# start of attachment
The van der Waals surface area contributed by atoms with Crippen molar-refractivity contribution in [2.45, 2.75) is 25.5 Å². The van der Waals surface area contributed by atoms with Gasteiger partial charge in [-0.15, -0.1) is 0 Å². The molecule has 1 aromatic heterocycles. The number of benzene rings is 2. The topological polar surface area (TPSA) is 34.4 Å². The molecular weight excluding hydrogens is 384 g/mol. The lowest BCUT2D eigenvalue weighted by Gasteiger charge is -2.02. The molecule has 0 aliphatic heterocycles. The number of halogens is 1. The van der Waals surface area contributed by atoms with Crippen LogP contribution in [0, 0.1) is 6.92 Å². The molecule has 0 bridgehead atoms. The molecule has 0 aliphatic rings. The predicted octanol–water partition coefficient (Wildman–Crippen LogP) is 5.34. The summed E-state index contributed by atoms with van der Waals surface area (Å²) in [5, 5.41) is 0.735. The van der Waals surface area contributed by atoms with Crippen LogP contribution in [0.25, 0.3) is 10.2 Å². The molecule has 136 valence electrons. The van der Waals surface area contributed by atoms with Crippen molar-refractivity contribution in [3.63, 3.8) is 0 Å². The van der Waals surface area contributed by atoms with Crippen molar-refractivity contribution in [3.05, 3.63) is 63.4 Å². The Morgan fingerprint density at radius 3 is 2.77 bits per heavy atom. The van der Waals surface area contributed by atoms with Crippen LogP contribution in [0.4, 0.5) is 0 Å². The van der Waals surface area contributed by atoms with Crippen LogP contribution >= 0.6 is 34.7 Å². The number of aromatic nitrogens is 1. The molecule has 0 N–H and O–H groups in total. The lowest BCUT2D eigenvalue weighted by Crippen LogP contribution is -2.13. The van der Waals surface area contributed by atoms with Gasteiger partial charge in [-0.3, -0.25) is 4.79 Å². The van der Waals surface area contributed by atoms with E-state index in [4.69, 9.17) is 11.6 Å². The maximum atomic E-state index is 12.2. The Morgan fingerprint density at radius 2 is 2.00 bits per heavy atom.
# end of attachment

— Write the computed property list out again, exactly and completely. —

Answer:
The van der Waals surface area contributed by atoms with Crippen molar-refractivity contribution in [2.45, 2.75) is 25.5 Å². The van der Waals surface area contributed by atoms with Gasteiger partial charge in [-0.15, -0.1) is 0 Å². The molecule has 1 aromatic heterocycles. The number of benzene rings is 2. The topological polar surface area (TPSA) is 34.4 Å². The molecular weight excluding hydrogens is 384 g/mol. The lowest BCUT2D eigenvalue weighted by Gasteiger charge is -2.02. The molecule has 0 aliphatic heterocycles. The number of halogens is 1. The van der Waals surface area contributed by atoms with Crippen LogP contribution in [0, 0.1) is 6.92 Å². The molecule has 0 bridgehead atoms. The molecule has 0 aliphatic rings. The predicted octanol–water partition coefficient (Wildman–Crippen LogP) is 5.34. The summed E-state index contributed by atoms with van der Waals surface area (Å²) in [5, 5.41) is 0.735. The van der Waals surface area contributed by atoms with Crippen LogP contribution in [0.25, 0.3) is 10.2 Å². The molecule has 136 valence electrons. The van der Waals surface area contributed by atoms with Crippen molar-refractivity contribution in [3.63, 3.8) is 0 Å². The van der Waals surface area contributed by atoms with Crippen molar-refractivity contribution in [3.05, 3.63) is 63.4 Å². The Morgan fingerprint density at radius 3 is 2.77 bits per heavy atom. The van der Waals surface area contributed by atoms with Crippen LogP contribution in [0.4, 0.5) is 0 Å². The van der Waals surface area contributed by atoms with Crippen LogP contribution >= 0.6 is 34.7 Å². The number of aromatic nitrogens is 1. The molecule has 0 N–H and O–H groups in total. The lowest BCUT2D eigenvalue weighted by Crippen LogP contribution is -2.13. The van der Waals surface area contributed by atoms with Gasteiger partial charge in [-0.3, -0.25) is 4.79 Å². The van der Waals surface area contributed by atoms with E-state index in [4.69, 9.17) is 11.6 Å². The maximum atomic E-state index is 12.2. The Morgan fingerprint density at radius 2 is 2.00 bits per heavy atom.